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Study: Stop Pandemics by Catching Outbreaks Early, Informing Public Quickly

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posted on Jan, 5 2007 @ 01:51 PM
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A new study shows that the sooner an outbreak is identified and reported, the more likely people are to quarantine themselves voluntarily - and prevent or slow the pandemic's spread.



Study Underscores Importance Of Rapid Reponse In Curtailing Disease Outbreaks

John Drake, assistant professor in the UGA Institute of Ecology, has created a mathematical model that takes into account how factors such as the speed at which information is gathered about a disease and how quickly that information is disseminated to the public affect the final size of an outbreak.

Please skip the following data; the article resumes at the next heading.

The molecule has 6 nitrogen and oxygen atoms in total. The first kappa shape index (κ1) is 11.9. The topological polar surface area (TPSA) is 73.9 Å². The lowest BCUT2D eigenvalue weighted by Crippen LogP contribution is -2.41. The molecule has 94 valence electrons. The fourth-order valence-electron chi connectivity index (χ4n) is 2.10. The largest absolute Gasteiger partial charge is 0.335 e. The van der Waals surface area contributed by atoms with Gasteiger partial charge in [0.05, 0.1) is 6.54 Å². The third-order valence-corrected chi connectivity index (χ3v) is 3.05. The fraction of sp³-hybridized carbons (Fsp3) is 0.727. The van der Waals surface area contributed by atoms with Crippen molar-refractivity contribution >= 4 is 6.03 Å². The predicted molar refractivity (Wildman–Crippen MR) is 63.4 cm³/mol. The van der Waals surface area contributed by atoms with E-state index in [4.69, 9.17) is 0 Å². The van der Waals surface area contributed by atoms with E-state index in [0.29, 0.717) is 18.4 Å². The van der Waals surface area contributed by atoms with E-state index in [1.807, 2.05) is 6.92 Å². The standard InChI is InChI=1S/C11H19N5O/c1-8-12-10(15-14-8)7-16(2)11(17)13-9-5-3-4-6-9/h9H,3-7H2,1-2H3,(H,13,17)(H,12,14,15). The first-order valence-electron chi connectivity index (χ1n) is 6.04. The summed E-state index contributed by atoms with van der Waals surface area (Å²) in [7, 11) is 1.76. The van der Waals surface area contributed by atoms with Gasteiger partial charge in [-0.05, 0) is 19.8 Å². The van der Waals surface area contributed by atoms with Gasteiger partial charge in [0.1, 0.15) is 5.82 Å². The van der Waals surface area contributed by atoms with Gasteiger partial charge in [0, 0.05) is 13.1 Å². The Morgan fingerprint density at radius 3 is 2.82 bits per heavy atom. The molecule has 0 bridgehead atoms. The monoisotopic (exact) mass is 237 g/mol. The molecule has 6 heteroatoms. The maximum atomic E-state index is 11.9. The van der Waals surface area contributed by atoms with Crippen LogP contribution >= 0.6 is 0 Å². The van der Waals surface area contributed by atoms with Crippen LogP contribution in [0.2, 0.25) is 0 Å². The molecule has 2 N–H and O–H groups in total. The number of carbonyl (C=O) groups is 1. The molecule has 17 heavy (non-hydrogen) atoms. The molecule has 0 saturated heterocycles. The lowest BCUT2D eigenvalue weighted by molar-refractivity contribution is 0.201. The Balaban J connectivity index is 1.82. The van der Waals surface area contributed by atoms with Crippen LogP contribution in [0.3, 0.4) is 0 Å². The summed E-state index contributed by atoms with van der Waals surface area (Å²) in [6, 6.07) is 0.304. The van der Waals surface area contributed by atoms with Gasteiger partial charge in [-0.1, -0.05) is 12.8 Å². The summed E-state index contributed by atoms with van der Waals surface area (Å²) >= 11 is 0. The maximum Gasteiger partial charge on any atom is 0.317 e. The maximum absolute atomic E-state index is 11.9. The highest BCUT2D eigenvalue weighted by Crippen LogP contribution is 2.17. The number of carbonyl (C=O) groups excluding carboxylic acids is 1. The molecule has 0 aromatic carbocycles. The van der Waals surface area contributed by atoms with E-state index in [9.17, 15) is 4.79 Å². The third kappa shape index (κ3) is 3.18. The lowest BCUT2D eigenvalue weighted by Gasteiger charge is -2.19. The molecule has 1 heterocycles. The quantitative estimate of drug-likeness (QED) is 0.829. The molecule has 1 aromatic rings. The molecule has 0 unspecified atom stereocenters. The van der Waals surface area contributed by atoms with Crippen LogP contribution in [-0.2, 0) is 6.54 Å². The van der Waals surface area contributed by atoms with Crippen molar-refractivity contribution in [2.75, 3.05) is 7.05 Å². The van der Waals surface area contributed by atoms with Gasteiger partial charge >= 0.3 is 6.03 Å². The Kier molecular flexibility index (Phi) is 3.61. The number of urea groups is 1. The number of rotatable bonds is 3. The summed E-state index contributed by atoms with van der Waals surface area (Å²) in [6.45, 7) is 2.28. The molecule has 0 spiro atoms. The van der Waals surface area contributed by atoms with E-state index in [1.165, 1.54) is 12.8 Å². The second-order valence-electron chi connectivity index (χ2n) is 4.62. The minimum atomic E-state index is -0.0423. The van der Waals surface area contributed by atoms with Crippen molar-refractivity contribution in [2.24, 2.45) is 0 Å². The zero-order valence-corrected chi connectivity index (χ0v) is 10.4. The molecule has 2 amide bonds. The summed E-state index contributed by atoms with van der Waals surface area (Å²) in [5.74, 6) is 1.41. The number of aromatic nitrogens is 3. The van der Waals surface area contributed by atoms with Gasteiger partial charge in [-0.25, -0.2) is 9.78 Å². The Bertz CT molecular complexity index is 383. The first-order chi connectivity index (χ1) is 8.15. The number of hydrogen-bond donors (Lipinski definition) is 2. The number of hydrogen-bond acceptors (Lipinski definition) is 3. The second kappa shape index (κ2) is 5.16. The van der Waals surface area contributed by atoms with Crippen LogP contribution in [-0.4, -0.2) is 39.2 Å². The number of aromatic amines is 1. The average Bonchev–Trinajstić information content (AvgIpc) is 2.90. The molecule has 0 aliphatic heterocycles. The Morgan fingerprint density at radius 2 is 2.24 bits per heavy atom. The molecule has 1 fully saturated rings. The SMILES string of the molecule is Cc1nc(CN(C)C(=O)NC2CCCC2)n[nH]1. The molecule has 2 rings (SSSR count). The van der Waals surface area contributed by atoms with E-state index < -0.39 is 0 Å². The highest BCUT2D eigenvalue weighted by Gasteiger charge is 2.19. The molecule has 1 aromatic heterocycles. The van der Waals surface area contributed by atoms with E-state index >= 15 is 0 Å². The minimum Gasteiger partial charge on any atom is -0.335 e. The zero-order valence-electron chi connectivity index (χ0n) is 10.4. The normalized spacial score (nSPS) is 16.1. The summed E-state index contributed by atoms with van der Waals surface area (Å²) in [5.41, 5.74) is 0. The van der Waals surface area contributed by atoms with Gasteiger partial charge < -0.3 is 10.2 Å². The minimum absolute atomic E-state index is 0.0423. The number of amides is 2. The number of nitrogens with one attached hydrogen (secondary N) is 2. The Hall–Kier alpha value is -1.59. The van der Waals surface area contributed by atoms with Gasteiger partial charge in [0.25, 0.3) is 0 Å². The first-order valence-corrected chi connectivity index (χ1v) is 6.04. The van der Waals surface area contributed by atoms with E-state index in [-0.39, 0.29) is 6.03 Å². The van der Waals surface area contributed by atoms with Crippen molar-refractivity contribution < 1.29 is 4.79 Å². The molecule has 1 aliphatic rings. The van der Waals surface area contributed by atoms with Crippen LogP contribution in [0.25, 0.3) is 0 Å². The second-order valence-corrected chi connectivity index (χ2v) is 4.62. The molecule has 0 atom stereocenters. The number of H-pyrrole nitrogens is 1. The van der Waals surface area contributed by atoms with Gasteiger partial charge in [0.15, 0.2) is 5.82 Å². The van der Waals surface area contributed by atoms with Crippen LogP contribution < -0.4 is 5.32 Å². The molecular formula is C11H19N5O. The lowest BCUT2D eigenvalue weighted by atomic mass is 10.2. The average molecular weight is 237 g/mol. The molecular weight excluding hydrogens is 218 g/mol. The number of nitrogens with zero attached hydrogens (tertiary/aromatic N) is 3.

The model, published in the journal PloS (Public Library of Science) One finds that in the 2003 SARS outbreak in Singapore, doubling the rate at which infected people removed themselves from the larger population by quarantining themselves or seeking treatment would have cut the total number of infected people from 238 to 116. If infected individuals had removed themselves at half the actual rate, the number of cases would have ballooned to nearly 800.

“Infectious diseases are like weeds,” Drake said. “They grow multiplicatively – two infected people, four infected, eight and so forth. So that means you have exponential returns in your ability to control the outbreak the earlier you catch it.”




Unfortunately, "protecting the economy" by keeping people on the street is a higher priority than 'protecting public health' - especially when protecting public health involves keeping people off the street.




[edit on 5-1-2007 by soficrow]




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